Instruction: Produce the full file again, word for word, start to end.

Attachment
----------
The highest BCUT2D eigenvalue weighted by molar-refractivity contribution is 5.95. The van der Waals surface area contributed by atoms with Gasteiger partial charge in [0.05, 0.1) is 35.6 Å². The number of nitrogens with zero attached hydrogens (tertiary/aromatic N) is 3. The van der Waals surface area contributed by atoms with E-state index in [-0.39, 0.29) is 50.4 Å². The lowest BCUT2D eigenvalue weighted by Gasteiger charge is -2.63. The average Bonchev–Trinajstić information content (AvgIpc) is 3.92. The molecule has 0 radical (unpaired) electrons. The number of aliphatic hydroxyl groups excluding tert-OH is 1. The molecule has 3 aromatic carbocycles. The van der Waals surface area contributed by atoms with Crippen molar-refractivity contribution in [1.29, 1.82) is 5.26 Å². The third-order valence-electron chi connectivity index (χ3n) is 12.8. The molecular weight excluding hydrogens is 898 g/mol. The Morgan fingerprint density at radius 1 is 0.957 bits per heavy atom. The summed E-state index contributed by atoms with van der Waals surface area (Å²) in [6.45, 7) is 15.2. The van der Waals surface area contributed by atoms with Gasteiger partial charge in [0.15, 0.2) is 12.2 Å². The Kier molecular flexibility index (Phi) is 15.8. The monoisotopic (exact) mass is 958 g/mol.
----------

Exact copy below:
The highest BCUT2D eigenvalue weighted by molar-refractivity contribution is 5.95. The van der Waals surface area contributed by atoms with Gasteiger partial charge in [0.05, 0.1) is 35.6 Å². The number of nitrogens with zero attached hydrogens (tertiary/aromatic N) is 3. The van der Waals surface area contributed by atoms with E-state index in [-0.39, 0.29) is 50.4 Å². The lowest BCUT2D eigenvalue weighted by Gasteiger charge is -2.63. The average Bonchev–Trinajstić information content (AvgIpc) is 3.92. The molecule has 0 radical (unpaired) electrons. The number of aliphatic hydroxyl groups excluding tert-OH is 1. The molecule has 3 aromatic carbocycles. The van der Waals surface area contributed by atoms with Crippen molar-refractivity contribution in [1.29, 1.82) is 5.26 Å². The third-order valence-electron chi connectivity index (χ3n) is 12.8. The molecular weight excluding hydrogens is 898 g/mol. The Morgan fingerprint density at radius 1 is 0.957 bits per heavy atom. The summed E-state index contributed by atoms with van der Waals surface area (Å²) in [6.45, 7) is 15.2. The van der Waals surface area contributed by atoms with Gasteiger partial charge in [0.15, 0.2) is 12.2 Å². The Kier molecular flexibility index (Phi) is 15.8. The monoisotopic (exact) mass is 958 g/mol.